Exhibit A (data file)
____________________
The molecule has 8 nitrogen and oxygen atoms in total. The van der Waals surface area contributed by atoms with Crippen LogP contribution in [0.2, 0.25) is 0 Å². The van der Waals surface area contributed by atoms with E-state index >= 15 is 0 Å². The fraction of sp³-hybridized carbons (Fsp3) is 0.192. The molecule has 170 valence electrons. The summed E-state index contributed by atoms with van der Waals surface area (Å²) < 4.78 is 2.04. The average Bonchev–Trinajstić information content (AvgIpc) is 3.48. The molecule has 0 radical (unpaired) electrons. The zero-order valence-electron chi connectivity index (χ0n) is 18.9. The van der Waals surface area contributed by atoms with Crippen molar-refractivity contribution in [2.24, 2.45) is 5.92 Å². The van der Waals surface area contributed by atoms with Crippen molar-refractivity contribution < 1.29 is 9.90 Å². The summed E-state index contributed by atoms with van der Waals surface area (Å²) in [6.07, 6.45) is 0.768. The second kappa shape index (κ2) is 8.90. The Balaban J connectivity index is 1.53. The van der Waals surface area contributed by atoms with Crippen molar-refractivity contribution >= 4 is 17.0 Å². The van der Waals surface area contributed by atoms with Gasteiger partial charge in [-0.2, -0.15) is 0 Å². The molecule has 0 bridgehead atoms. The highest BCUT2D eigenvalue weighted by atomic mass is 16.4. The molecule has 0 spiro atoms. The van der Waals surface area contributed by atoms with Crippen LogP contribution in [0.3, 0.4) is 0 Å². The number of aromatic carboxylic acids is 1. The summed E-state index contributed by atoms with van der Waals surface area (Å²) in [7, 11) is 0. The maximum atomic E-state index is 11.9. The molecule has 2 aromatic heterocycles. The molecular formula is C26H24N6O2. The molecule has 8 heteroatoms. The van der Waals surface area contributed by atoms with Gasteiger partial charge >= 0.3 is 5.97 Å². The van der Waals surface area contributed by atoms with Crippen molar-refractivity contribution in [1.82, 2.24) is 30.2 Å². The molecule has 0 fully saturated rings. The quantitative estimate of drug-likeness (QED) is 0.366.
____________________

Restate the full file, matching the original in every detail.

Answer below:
The molecule has 8 nitrogen and oxygen atoms in total. The van der Waals surface area contributed by atoms with Crippen LogP contribution in [0.2, 0.25) is 0 Å². The van der Waals surface area contributed by atoms with E-state index >= 15 is 0 Å². The fraction of sp³-hybridized carbons (Fsp3) is 0.192. The molecule has 170 valence electrons. The summed E-state index contributed by atoms with van der Waals surface area (Å²) < 4.78 is 2.04. The average Bonchev–Trinajstić information content (AvgIpc) is 3.48. The molecule has 0 radical (unpaired) electrons. The zero-order valence-electron chi connectivity index (χ0n) is 18.9. The van der Waals surface area contributed by atoms with Crippen molar-refractivity contribution in [2.24, 2.45) is 5.92 Å². The van der Waals surface area contributed by atoms with Crippen molar-refractivity contribution < 1.29 is 9.90 Å². The summed E-state index contributed by atoms with van der Waals surface area (Å²) in [6.07, 6.45) is 0.768. The second kappa shape index (κ2) is 8.90. The Balaban J connectivity index is 1.53. The van der Waals surface area contributed by atoms with Crippen molar-refractivity contribution >= 4 is 17.0 Å². The van der Waals surface area contributed by atoms with Gasteiger partial charge in [-0.2, -0.15) is 0 Å². The molecule has 0 bridgehead atoms. The highest BCUT2D eigenvalue weighted by atomic mass is 16.4. The molecule has 0 spiro atoms. The van der Waals surface area contributed by atoms with Crippen LogP contribution in [0.3, 0.4) is 0 Å². The number of aromatic carboxylic acids is 1. The summed E-state index contributed by atoms with van der Waals surface area (Å²) in [7, 11) is 0. The maximum atomic E-state index is 11.9. The molecule has 2 aromatic heterocycles. The molecular formula is C26H24N6O2. The molecule has 8 heteroatoms. The van der Waals surface area contributed by atoms with Gasteiger partial charge >= 0.3 is 5.97 Å². The van der Waals surface area contributed by atoms with Crippen molar-refractivity contribution in [1.82, 2.24) is 30.2 Å². The molecule has 0 fully saturated rings. The quantitative estimate of drug-likeness (QED) is 0.366.